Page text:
Lack of sleep could be clogging your arteries: Study

Share:
People who sleep less than six hours a night are 27 per cent more likely to have atherosclerosis, a new study has found. Source: Getty

Most Baby Boomers are aware that sleep is important for health, but a new study has found that sleeping less than six hours a night could put people at risk of cardiovascular disease.

The study, published in the Journal of the American College of Cardiology, found a lack of sleep can increase the risk of developing clogged arteries. Researchers found that a lack of sleep or poor quality of sleep increases the risk of atherosclerosis – plaque build-up in the arteries.

It was found that people who sleep less than six hours a night were 27 per cent more likely to have atherosclerosis. While physical activity, diet and pharmaceuticals have all been proven ways of preventing and treating cardiovascular disease for some time, researchers used the new study to emphasise the importance of sleep in beating the disease that claims more than 17.9 million lives each year.

The study is one of the first in the world to find that sleep impacts atherosclerosis, as well as the heart, while previous studies have shown that a lack of sleep can raise the risk of heart disease risk factors including glucose levels, blood pressure, inflammation and obesity.

The new research analysed 2,974 participants from Spain as part of the PESA CNIC Santander Study and used imaging techniques to detect the prevalence and rate of progression of subclinical vascular lesions. The participants were without known heart disease and each person wore a small device called an actigraph to measure their sleep.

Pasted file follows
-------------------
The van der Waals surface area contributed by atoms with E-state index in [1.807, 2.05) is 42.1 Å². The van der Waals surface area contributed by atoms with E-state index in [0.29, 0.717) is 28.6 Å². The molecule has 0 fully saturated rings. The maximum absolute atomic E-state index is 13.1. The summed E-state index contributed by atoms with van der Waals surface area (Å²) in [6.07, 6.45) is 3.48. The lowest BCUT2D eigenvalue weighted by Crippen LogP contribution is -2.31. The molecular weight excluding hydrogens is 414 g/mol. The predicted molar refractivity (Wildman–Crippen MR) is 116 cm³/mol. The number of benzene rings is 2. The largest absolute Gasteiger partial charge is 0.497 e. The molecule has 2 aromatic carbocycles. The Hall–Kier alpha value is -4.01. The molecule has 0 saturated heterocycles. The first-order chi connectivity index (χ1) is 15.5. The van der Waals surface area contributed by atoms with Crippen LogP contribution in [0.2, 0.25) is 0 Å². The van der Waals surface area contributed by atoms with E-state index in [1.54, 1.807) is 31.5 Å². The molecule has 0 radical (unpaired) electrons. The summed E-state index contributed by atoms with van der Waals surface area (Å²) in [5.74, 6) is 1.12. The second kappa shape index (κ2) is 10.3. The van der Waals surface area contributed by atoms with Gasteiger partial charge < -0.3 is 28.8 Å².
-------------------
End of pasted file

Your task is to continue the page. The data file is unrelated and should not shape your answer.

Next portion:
Participants were divided into groups based on how long they slept for and each underwent a 3D heart ultrasound and cardiac CT scan to look for heart disease. In addition to a lack of sleep being associated with a 27 per cent increased risk of atherosclerosis, those who had a poor quality of sleep were 34 percent more likely to have atherosclerosis compared with those who had a good quality of sleep.

The study defined quality of sleep as how often a person woke during the night and the frequency of movements during sleep.

“It is important to realise that shorter sleep duration that is of good quality can overcome the detrimental effects of the shorter length,” study leader Valentin Fuster explained.

And while a lack of sleep can increase the risk of clogged arteries, sleeping more than eight hours a night may also be associated with an increased risk of atherosclerosis. The study also found that alcohol and caffeine consumption was linked with short and disrupted sleep.

“Many people think alcohol is a good inducer of sleep, but there’s a rebound effect,” senior study author José M. Ordovas said. “If you drink alcohol, you may wake up after a short period of sleep and have a hard time getting back to sleep. And if you do get back to sleep, it’s often a poor-quality sleep.”

This study differs from others because it is large and it focuses on healthy people. Others have analysed people with health problems or relied on questionnaires for data. It’s always important to talk to a GP if experiencing problems with sleeping.

What are your thoughts on this study? How long do you sleep each night?

Important information: The information provided on this website is of a general nature and information purposes only. It does not take into account your personal health requirements or existing medical conditions. It is not personalised health advice and must not be relied upon as such. Before making any decisions about your health or changes to medication, diet and exercise routines you should determine whether the information is appropriate in terms of your particular circumstances and seek advice from a medical professional.

Leave your comment

Retrieving conversation…